Truvia case may wrap-up soon - KLTV.com - Tyler, Longview, Jacksonville |ETX News

Truvia case may wrap-up soon

By Taylor Hemness - bio | email

TYLER, TX (KLTV) – The case of a Tyler teenager, accused of stabbing his teacher, may be wrapping up.

In court on Wednesday, 17-year-old Byron Truvia was ruled unfit to proceed. Truvia is accused of killing John Tyler special education teacher, Todd Henry back in 2009.

Truvia is now on his way to Vernon State Hospital for a 90-day mental evaluation.

Geniece Truvia, Byron's older sister, says she last saw her brother on Monday, "Looking like he's accomplishing better than what he used to. Functioning well,"

She agrees Byron's mental state isn't where it used to be. Geniece says he was a fairly normal teenager before the family relocated to Tyler from New Orleans after Hurricane Katrina.

It's been almost a year and a half since authorities say Truvia took a kitchen knife and stabbed Todd Henry to death.

Jim Huggler, Truvia's attorney says, "Given the history, given the fact that this child, whose mom has been trying to get him help since kindergarten, and has been in and out of different treatment facilities for 13 years now. It's just amazing that we had to go this far before we'd get to this result."

We're told Byron's been moved from the Smith County Juvenile Attention Center to Vernon State Hospital at least three times since his arrest.

The State and Defense agreed, he should be evaluated for long-term commitment, after a psychologist concluded that Truvia is mentally ill.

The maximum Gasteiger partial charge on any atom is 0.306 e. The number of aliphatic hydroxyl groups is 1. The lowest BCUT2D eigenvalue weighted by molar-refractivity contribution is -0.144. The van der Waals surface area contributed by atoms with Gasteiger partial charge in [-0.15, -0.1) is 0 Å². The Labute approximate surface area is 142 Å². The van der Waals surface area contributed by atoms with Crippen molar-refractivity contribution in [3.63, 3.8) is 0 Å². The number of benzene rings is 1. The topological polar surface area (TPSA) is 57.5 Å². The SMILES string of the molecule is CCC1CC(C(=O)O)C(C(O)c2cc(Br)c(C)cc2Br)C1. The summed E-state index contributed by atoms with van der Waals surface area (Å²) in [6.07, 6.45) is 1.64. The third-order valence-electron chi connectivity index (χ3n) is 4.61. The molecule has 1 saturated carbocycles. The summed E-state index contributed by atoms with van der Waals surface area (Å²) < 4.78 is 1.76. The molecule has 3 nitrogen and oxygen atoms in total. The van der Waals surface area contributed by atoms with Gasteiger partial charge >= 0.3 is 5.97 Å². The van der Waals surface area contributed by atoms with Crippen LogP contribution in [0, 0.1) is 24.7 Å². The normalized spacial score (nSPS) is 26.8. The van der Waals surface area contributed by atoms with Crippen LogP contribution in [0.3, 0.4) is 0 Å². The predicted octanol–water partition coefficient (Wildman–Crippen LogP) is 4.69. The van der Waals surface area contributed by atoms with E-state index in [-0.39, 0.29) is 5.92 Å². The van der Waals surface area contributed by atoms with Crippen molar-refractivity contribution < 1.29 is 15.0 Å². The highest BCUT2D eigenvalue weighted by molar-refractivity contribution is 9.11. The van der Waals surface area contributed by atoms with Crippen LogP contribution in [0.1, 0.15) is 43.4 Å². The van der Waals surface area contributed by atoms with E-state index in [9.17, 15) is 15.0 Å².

"Byron is so mentally ill, that he is both a danger… unfit, and cannot even evaluate his intellectual abilities at this point," says Tonda Curry, Smith County prosecutor.

"It's not over for Byron," Curry said, "But he's going to be locked up in a facility where treatment is going to be available."

Todd Henry's widow, Jan Henry, says that Truvia does not belong in prison for the rest of his life, "I just don't want him where he could hurt anybody ever again."

"He's a human being, but his brain's messed up. Nobody listened when they cried for help. Nobody ever listened to him, so he got out of control," expressed Jan.

Geniece says, "I don't know when he's going to get out or when I'm going to actually get to hold, you know, hug him… get him into my arms."

"I will keep praying for the Todd Henry family, and I just wish everybody the best," Geniece expressed.

After the 90-day evaluation, the court could order Truvia committed for up to a year, with yearly evaluations following that commitment.

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